WWJ: What have been the most significant changes? What actions have led to the most water being saved?
Ian: The city has implemented strong restrictions throughout and this has been accompanied with corrective water and sanitation tariffs. Water has always been too cheap. We had to make a plan, as well as we lost so much income from water sales due to the saving efforts of our residents.

Not using drinking water for swimming pools, to water the garden, and not using potable water for flushing toilets have been some of the key behavior shifts.

We have also as a city clamped high users with water management devices, fixed leaks even on private property, and continue to provide assistance to indigent people to ensure water is not lost through leaks.

We have a highly skilled professional staff, including engineers, who have also managed to engineer us out of a crisis. For instance, with our advanced pressure management programs we are saving about 62 million liters (16.3 million gallons) of water per day.

WWJ: Fines were levied to people who broke water-use limits. How effective was this as a conservation tool? Did residents protest the fines?
Ian: Fines were relatively effective; however, the water bylaw requires those who contravene restrictions are caught in the act. Thus, it was quite challenging as one would not necessarily be able to see behind closed doors. However, all high users were classified and monitored manually by the city. It was an extensive exercise of engagement and education. We still continue our water blitzes with law enforcement to catch those in contravention, but also to spread awareness.

WWJ: What things are people doing that still use too much water? What is the government doing to try and curb that use?
Ian: As our winter rain season has landed, and we actually got good rainfall, about 216 millimeters (8.5 inches) in May, residents may be tempted to use more water—longer showers, more flushing. It’s really important that we stick to our targets. We still need to get down to 450 million liters (118 million gallons) to stretch our supplies. We have a winter water saving tip campaign under way. Our communication and awareness campaigns will continue.

WWJ: What is the Cape Town government doing to ensure people will continue saving water months from now since Day Zero has been avoided to this point?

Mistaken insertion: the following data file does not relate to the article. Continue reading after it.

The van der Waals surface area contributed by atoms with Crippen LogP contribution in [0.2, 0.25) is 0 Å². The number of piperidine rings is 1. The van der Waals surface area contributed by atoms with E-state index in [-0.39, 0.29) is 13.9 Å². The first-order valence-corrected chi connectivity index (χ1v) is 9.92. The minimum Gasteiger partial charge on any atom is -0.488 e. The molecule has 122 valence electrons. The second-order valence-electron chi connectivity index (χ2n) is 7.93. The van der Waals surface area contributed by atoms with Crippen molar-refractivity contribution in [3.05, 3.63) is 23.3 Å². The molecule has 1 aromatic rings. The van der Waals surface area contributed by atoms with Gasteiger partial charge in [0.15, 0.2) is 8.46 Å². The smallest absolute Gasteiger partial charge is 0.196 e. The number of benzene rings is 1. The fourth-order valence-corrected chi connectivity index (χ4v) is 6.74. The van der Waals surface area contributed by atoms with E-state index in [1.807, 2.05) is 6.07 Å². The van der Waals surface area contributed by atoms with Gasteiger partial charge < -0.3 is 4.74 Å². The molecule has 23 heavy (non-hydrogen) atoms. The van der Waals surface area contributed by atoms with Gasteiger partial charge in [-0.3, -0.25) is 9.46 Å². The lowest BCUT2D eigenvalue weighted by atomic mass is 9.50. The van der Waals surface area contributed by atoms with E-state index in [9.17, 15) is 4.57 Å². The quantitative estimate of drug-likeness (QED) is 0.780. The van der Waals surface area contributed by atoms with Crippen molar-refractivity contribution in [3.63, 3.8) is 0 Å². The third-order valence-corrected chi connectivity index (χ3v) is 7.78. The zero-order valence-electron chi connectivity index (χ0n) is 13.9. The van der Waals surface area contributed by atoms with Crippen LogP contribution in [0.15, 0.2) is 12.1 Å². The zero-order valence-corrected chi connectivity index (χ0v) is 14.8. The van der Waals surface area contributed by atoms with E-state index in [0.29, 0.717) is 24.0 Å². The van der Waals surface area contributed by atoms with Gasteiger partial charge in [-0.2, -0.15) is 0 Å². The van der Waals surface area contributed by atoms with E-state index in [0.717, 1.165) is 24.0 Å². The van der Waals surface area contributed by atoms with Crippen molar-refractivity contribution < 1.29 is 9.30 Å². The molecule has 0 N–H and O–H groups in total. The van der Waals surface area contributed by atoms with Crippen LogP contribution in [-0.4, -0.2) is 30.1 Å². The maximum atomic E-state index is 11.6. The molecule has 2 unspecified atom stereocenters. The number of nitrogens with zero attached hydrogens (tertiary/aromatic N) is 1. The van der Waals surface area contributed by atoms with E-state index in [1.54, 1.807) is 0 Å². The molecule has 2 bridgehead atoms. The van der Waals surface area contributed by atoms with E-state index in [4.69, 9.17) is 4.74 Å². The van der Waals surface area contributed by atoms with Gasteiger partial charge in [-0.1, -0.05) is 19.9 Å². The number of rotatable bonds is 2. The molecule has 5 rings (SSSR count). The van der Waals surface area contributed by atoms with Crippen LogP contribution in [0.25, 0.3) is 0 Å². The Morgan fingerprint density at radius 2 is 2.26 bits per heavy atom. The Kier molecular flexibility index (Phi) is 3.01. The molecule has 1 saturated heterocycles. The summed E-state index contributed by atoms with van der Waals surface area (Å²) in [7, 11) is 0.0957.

Ian: There are three key focus areas. The first is continued communication and awareness drives. We cannot let this slip. Awareness and visibility remains absolutely key. We will continue to talk to behavioral aspects and a team spirit that we have built.

Also, pressure management programs. We will continue to lower water pressure to reduce water flow and thus to minimize leaks and bursts and water usage. Finally, we’re building resilience through conservation, demand management, additional water supply, and becoming a more water-sensitive city.

WWJ: Why was it important for Cape Town to monitor and then issue the Day Zero warning well ahead of a projected “day without water”?
Ian: We came to the decision that we need to give our residents and businesses a fighting chance and a reasonable window to effect low-hanging adaptation—water tanks, pumps, going off the grid. It was difficult as we also require water usage for income.

WWJ: Sections of the American southwest are struggling with drought and need to conserve water. What advice would you give to local and state governments in the United States, and around the world, to effectively do so?
Ian: Keep water-saving awareness campaigns visible and a non-negotiable part of any demand and conservation program. Ensure that water saving becomes part of the school curriculums.

Thad Plumley is the editor of WWJ and director of information products at the National Ground Water Association. He can be reached at tplumley@ngwa.org and on Twitter @WaterWellJournl